The Iraqi military will reinstate 20,000 Saddam Hussein-era army officers who were dismissed from their posts after the 2003 U.S.-led invasion for serving under the former dictator, an Iraqi defense spokesman said Friday.
The announcement, a little over a week before the March 7 parliamentary elections, immediately raised questions about whether the move was timed to pump up votes for Prime Minister Nouri al-Maliki.
Defense Ministry spokesman Mohammed al-Askari said the move was not related to the balloting, but was simply a matter of timing because funding for the jobs became available.
"This measure has nothing to do with elections, rather it is related to budget allocations," he said.
But that explanation held little sway with Sunni lawmakers who called it a blatant ploy by al-Maliki to win more votes.
"No doubt, this move is related to the elections and it aims at gaining votes," said Maysoun al-Damlouji, a candidate from a secular block headed by former prime minister Ayad Allawi, a fierce critic of al-Maliki.
A defense ministry statement said the rehired officers would be reinstated as of Sunday, meaning they would be allowed to vote in the election.
What to do with officials from the ruling Baath party has been a key cause of concern for post-war Iraq. Hundreds of thousands were purged from government jobs under a controversial program by the U.S. Coalition Provisional Authority and Saddam's army was disbanded, decisions that were widely blamed for setting in motion the Sunni insurgency.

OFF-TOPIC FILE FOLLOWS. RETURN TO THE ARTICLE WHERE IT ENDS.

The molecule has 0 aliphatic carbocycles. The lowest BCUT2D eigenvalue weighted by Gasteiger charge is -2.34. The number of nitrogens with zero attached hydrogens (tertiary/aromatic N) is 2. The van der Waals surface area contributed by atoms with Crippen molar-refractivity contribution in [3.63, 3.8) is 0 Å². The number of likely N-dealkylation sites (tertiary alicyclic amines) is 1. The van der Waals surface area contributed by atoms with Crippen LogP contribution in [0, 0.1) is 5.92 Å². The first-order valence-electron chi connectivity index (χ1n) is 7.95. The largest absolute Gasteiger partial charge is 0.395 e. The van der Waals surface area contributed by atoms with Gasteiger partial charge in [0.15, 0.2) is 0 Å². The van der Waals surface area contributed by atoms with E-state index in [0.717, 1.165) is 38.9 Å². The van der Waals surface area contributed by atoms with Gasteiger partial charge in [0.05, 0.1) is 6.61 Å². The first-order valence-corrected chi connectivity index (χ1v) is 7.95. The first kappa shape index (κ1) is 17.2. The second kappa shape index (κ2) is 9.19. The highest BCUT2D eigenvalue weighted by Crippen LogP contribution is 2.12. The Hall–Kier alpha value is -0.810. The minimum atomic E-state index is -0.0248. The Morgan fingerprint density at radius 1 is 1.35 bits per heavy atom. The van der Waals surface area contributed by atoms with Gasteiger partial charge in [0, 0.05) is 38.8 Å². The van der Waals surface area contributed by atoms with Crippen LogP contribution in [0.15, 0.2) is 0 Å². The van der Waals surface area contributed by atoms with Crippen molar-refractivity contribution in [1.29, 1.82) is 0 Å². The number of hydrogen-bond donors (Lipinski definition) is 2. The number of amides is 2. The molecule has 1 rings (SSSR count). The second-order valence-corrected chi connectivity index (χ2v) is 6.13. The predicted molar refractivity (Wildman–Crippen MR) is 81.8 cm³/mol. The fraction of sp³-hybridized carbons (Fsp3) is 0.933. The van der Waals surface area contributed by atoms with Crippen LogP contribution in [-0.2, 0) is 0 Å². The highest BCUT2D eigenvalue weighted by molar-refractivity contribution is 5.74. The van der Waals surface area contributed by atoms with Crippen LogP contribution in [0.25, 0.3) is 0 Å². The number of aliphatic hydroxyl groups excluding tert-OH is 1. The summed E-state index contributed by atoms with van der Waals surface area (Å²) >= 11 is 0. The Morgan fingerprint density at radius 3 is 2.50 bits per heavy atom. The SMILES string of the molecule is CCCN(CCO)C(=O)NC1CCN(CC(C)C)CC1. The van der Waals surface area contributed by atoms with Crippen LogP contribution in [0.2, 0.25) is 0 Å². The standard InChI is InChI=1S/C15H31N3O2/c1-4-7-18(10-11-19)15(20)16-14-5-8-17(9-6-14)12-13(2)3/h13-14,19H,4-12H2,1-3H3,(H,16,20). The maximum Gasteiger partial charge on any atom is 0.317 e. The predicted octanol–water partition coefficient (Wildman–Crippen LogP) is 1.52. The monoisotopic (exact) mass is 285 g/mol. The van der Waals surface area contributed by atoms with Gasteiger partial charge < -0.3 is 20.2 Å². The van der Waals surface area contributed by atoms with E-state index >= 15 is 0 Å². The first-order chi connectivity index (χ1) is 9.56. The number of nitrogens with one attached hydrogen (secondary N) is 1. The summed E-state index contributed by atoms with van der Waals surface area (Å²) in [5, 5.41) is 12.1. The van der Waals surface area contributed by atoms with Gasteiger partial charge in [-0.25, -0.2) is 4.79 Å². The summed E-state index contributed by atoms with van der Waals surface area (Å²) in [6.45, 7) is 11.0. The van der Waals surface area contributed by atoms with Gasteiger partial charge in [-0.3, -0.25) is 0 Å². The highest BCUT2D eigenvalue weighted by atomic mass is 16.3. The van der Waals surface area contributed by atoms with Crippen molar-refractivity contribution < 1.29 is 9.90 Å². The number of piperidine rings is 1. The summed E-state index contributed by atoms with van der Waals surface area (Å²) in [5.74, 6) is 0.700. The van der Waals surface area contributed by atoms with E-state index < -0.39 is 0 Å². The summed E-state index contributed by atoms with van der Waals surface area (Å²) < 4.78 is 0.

Although many were allowed to return to government service in 2008, the treatment of former Baath party members has increasingly become a source of tension as the election approaches.
At the same time the officers are being rehired, there has been a controversial purge of more than 440 suspected Saddam loyalists, mostly Sunnis, from the upcoming ballot. That purge was ordered by a committee led by two prominent Shiite lawmakers who are believed to have ties to Iran and also are running in the election.
One of those was prominent Sunni lawmaker, Saleh al-Mutlaq. He announced Thursday that his party, the National Dialogue Front would rejoin the parliamentary elections, less than a week after pulling it from the race in protest over the ban.
The decision effectively lifts the lingering threat that minority Sunnis would boycott the vote, which the U.S. hopes will bolster national reconciliation efforts and pave the way for American combat forces to go home.
In yet another twist on Friday, the spokesman of the Shiite-led political vetting committee that drafted the blacklist, Mudhafar al-Batat, said the committee would file a lawsuit against al-Mutlaq for his alleged involvment in attacks and killings carried out by insurgent groups linked to Baath party.
The Sunni lawmaker, who heads an 11-member block in the outgoing legislature, has repeatedly denied any links to the insurgency and claimed he quit the disbanded party in the 1970s.
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